Martin Beeby
Martin Beeby United Kingdom
3/14/2008 8:22:23 AM #

I'd disagree that Microsoft doesn’t have designers. Who do you think designs all of the web pages in the world?

Silverlight separates the design from code, I don't think it would be too hard to get a designer to work with expression. Or for a developer to chop up a designers photoshop layout.

I think it would be harder to convince a developer to move to a language and environment they haven't used before.

And as I said originally, I don't think you'll get alot of Flash developers (who tend to be from the design world) who are willing to adopt OOP principles and become programmers.

P.s. I'm glad I posted this topic it's been fun debating with you.

Martin Beeby
Martin Beeby United Kingdom
3/14/2008 9:02:37 AM #

Tee Hee is Ajax not Flex! you can't claim that one.

OK the new AOL mail application pisses over all of those demos you posted, watch the demo video and see how fast it is!!!

Then sign up and use it yourself:

Sebastien Arbogast
Sebastien Arbogast Belgium
3/14/2008 10:24:04 AM #

I'm shocked! I can't believe Mindmeister is AJAX. Obtaining such an incredible user experience with bare Javascript: now that's a performance! ;o)
Now OK, yet another example that doesn't really convince me compared to things like
So fine, you convinced me that Silverlight can give nice visual results. Now I need to see some code. Because it's always easy to hack some crappy code for a demonstration. I'll need to give it a try and see if what is possible is also "programmable".

Silverlight still has a few blocking points for me (unless you tell me otherwise):
- it can only be connected to a Microsoft back-end
- it requires the installation of a special plugin in my browser, I mean a plugin that doesn't have 94% penetration like the Flash plugin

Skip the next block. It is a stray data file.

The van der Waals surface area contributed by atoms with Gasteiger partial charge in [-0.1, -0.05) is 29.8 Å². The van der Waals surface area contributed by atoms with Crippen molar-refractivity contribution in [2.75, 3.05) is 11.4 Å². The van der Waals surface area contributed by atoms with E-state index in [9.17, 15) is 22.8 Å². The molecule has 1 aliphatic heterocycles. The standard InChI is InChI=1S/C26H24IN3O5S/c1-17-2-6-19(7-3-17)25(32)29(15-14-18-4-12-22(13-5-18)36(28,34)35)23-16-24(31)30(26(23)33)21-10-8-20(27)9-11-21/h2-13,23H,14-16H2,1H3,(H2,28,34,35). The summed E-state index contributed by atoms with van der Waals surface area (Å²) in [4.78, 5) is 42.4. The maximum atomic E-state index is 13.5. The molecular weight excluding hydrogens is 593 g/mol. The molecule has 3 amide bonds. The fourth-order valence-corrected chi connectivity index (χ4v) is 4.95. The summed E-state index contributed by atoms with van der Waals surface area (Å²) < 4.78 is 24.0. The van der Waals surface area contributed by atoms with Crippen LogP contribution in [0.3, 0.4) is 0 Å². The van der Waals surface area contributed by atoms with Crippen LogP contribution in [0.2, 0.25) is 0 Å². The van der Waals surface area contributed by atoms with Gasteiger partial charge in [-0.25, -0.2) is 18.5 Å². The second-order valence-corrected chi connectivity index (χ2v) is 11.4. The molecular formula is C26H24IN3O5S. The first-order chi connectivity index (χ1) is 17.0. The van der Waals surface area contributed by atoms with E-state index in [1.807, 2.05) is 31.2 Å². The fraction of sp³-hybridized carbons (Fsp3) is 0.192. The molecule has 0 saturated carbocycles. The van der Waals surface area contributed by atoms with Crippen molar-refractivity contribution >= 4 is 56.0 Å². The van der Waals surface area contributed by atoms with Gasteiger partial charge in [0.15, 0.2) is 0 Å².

Stephen United Kingdom
3/14/2008 10:45:16 AM #


How to host webpage with silverlight in tomcat or other webservers

If you're a decent programmer, you can always roll your own little http socket mechanism...sheesh

Sebastien Arbogast
Sebastien Arbogast Belgium
3/14/2008 11:01:19 AM #


And is there any equivalent to BlazeDS (AMF) for Silverlight?

Martin Beeby
Martin Beeby United Kingdom
3/14/2008 11:01:24 AM #

Ok iIcan trump With If you don't wanna log in, view the video on you tube:

This has to blow you away! Remember this is all silverlight. All on the web!

To put your other fears to rest:

1. Silverlight runs on all back ends, there would be no problem running it on a PHP website for example. 2, It can run on window, Mac and now even linux client side.
2. Flash also needs a special plug in (it's just most people have already got it right now). Since the plugin take less than 30 seconds to install it really isn't much of a hurdle. Plus this summer the olymic games highlights and live streaming will be brodcast only in silverlight... This means millions and millions and millions of users will download it.

So what do you think? Are you more impressed by silverlight now than when you first read this blog post?

Martin Beeby
Martin Beeby United Kingdom
3/14/2008 11:10:42 AM #

Heres some Silverlight 2 code from Scott Guthrie

The Source code can be downloaded here:

Martin Beeby
Martin Beeby United Kingdom
3/14/2008 11:39:22 AM #

Silverlight 2.0 supports sockets and persistent connections is that roughly BlazeDS?

I'm not sure perhaps someone can clarify. Is blazeDS just a binary data transfer rather than Soap/XML?

Tech Per
Tech Per
3/15/2008 6:53:21 AM #

This article seems quite misinformed and strongly Microsoft/Silverlight biased. There is no real comparison here.